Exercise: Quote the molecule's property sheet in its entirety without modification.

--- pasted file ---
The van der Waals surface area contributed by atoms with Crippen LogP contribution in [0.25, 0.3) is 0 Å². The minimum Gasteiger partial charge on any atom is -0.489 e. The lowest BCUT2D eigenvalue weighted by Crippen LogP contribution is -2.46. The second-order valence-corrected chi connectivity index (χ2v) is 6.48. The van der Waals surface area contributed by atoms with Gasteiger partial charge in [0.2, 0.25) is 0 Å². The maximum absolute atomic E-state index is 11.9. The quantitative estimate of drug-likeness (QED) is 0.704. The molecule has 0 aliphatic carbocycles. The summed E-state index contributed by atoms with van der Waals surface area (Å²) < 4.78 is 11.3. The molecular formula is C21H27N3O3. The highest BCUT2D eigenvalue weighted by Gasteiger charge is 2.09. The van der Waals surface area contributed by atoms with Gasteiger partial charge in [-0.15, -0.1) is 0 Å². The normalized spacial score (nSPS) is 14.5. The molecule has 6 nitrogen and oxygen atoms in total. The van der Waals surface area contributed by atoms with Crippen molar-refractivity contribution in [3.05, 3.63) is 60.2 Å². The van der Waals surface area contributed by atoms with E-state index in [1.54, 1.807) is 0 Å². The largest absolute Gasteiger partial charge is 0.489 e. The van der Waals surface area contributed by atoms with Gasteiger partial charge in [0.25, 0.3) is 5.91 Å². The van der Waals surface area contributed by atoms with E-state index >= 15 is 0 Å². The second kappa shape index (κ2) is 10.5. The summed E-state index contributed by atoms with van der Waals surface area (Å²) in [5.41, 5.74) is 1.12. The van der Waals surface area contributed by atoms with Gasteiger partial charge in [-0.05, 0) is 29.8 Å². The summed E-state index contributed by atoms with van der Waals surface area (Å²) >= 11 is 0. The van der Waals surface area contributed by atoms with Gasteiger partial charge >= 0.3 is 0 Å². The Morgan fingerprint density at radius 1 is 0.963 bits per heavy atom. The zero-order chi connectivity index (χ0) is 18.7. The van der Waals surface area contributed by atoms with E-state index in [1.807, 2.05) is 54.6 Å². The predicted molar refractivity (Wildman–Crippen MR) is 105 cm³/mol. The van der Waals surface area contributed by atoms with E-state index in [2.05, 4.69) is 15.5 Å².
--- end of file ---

The van der Waals surface area contributed by atoms with Crippen LogP contribution in [0.25, 0.3) is 0 Å². The minimum Gasteiger partial charge on any atom is -0.489 e. The lowest BCUT2D eigenvalue weighted by Crippen LogP contribution is -2.46. The second-order valence-corrected chi connectivity index (χ2v) is 6.48. The van der Waals surface area contributed by atoms with Gasteiger partial charge in [0.2, 0.25) is 0 Å². The maximum absolute atomic E-state index is 11.9. The quantitative estimate of drug-likeness (QED) is 0.704. The molecule has 0 aliphatic carbocycles. The summed E-state index contributed by atoms with van der Waals surface area (Å²) < 4.78 is 11.3. The molecular formula is C21H27N3O3. The highest BCUT2D eigenvalue weighted by Gasteiger charge is 2.09. The van der Waals surface area contributed by atoms with Gasteiger partial charge in [-0.15, -0.1) is 0 Å². The normalized spacial score (nSPS) is 14.5. The molecule has 6 nitrogen and oxygen atoms in total. The van der Waals surface area contributed by atoms with Crippen molar-refractivity contribution in [3.05, 3.63) is 60.2 Å². The van der Waals surface area contributed by atoms with E-state index in [1.54, 1.807) is 0 Å². The largest absolute Gasteiger partial charge is 0.489 e. The van der Waals surface area contributed by atoms with Gasteiger partial charge in [0.25, 0.3) is 5.91 Å². The van der Waals surface area contributed by atoms with E-state index >= 15 is 0 Å². The second kappa shape index (κ2) is 10.5. The summed E-state index contributed by atoms with van der Waals surface area (Å²) in [5.41, 5.74) is 1.12. The van der Waals surface area contributed by atoms with Gasteiger partial charge in [-0.05, 0) is 29.8 Å². The summed E-state index contributed by atoms with van der Waals surface area (Å²) >= 11 is 0. The van der Waals surface area contributed by atoms with Gasteiger partial charge >= 0.3 is 0 Å². The Morgan fingerprint density at radius 1 is 0.963 bits per heavy atom. The zero-order chi connectivity index (χ0) is 18.7. The van der Waals surface area contributed by atoms with E-state index in [1.807, 2.05) is 54.6 Å². The predicted molar refractivity (Wildman–Crippen MR) is 105 cm³/mol. The van der Waals surface area contributed by atoms with E-state index in [2.05, 4.69) is 15.5 Å².